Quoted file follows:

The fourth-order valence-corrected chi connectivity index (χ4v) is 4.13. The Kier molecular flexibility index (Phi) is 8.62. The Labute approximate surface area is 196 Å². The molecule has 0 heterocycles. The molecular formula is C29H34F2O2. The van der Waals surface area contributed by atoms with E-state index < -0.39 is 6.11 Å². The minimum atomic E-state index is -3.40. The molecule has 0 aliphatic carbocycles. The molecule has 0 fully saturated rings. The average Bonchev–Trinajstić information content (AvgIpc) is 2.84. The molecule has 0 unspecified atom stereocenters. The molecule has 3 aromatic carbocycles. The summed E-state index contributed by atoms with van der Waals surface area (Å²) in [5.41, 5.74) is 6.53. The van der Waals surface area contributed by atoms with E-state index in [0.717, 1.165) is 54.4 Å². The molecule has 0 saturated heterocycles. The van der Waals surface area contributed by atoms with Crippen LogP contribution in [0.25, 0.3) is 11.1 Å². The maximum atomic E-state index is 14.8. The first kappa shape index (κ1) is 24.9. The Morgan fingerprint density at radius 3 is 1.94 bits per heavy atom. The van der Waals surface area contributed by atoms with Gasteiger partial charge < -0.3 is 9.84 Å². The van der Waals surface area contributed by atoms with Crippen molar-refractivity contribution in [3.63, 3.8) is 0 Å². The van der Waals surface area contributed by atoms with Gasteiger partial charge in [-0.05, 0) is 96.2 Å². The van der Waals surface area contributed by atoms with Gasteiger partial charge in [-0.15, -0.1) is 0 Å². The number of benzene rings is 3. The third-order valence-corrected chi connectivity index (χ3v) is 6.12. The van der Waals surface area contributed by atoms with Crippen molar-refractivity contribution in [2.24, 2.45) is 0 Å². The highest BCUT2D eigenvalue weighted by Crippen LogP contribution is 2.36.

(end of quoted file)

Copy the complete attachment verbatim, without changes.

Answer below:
The fourth-order valence-corrected chi connectivity index (χ4v) is 4.13. The Kier molecular flexibility index (Phi) is 8.62. The Labute approximate surface area is 196 Å². The molecule has 0 heterocycles. The molecular formula is C29H34F2O2. The van der Waals surface area contributed by atoms with E-state index < -0.39 is 6.11 Å². The minimum atomic E-state index is -3.40. The molecule has 0 aliphatic carbocycles. The molecule has 0 fully saturated rings. The average Bonchev–Trinajstić information content (AvgIpc) is 2.84. The molecule has 0 unspecified atom stereocenters. The molecule has 3 aromatic carbocycles. The summed E-state index contributed by atoms with van der Waals surface area (Å²) in [5.41, 5.74) is 6.53. The van der Waals surface area contributed by atoms with E-state index in [0.717, 1.165) is 54.4 Å². The molecule has 0 saturated heterocycles. The van der Waals surface area contributed by atoms with Crippen LogP contribution in [0.25, 0.3) is 11.1 Å². The maximum atomic E-state index is 14.8. The first kappa shape index (κ1) is 24.9. The Morgan fingerprint density at radius 3 is 1.94 bits per heavy atom. The van der Waals surface area contributed by atoms with Gasteiger partial charge < -0.3 is 9.84 Å². The van der Waals surface area contributed by atoms with Crippen molar-refractivity contribution in [3.63, 3.8) is 0 Å². The van der Waals surface area contributed by atoms with Gasteiger partial charge in [-0.05, 0) is 96.2 Å². The van der Waals surface area contributed by atoms with Gasteiger partial charge in [-0.15, -0.1) is 0 Å². The number of benzene rings is 3. The third-order valence-corrected chi connectivity index (χ3v) is 6.12. The van der Waals surface area contributed by atoms with Crippen molar-refractivity contribution in [2.24, 2.45) is 0 Å². The highest BCUT2D eigenvalue weighted by Crippen LogP contribution is 2.36.